He made his hit web series Video Game High School come to life thanks to backers of its campaigns, and now Freddie Wong is ready to share his very own secrets to crowdfunding success.
During his interview with Tubefilter, Wong discussed the key steps of creating a crowdfunding campaign for a film or video:
“You have to go into it with an audience pre-set. There hasn’t been a major successful film campaign without a built-in audience and the reason for that is people treat crowdfunding like pre-ordering. You look at most of what gets funded to a crazy degree. It’s all products! People say, ‘I want the Pebble watch,’ or whatever the product is, and they order it.
“When it comes to doing a film or something more intangible, a lot of the success is what you offer on the perks side.”
Noting what makes a “good perk,” Wong explained:
“The perks need to be interesting, especially when it comes to physical goodies. And more importantly, there needs to be an aspect of exclusivity or rarity. We’ve done props from the show, signed poster, and had DVD covers and poster designs that you could only get through the crowdfunding campaigns. Sure, we sell products in our store, but getting something exclusively through the campaign is different.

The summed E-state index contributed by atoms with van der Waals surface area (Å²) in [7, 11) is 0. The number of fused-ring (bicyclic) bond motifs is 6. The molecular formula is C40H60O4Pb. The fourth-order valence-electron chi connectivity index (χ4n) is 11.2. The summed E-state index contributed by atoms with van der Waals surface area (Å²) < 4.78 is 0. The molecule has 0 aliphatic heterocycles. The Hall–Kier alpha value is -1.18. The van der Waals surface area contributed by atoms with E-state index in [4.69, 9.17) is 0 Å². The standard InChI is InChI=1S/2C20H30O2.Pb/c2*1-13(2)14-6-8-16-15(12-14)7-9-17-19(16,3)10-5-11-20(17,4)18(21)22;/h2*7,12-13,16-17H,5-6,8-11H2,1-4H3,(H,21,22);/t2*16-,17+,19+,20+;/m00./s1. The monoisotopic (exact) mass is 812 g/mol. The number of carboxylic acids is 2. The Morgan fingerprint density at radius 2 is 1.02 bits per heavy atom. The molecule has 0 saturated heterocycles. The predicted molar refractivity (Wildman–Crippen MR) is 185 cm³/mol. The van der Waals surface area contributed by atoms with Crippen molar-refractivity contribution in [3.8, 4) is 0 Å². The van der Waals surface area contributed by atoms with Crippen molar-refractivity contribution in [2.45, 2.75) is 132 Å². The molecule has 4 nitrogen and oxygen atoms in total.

“The most successful campaigns understand that you need to give a very strong incentive in order for someone to hand over their cash. The people that put on those campaigns treat the campaign less like a charitable donation and more likely think of ways they can give value to their fans.
“Matt always says the first $5 a funder gives you is charity, but everything else is them wanting to buy something.”
Also explaining why he and his crew decided to launch a campaign on Indiegogo for Video Game High School third season when the other seasons were successful on Kickstarter, Wong said:
“We always like to try different things. And Indiegogo offers flexible funding and PayPal support. We have a lot of young fans who don’t have credit cards, but have access to a PayPal account.
“So, that was one of the main reasons, but the team over there was also very helpful and provided a ton of insight. We have relatively very limited experience with crowdfunding, so it’s always helpful to hear as many viewpoints as possible, especially because there is no playbook. The more information you can get a hold of the the better. Getting that support and being able to talk to their team was helpful.”
In regards to using the funding method in the future, Wong added:
“Crowdfunding was a major part of the financing of those first couple of seasons. As our careers develop, it may become a lesser part of the financing, but that doesn’t mean we won’t use it. We look at people like Louis CK and Aziz Ansari who are essentially doing pre-orders online. Fans like that and they also like participating and doing cool and exclusive things. We can still do that. We may not be able to say we need to do it, but we can still do it. Then it just becomes less about getting the project done and more about pre-ordering, getting fans involved, and giving them an opportunity to get cool stuff.”
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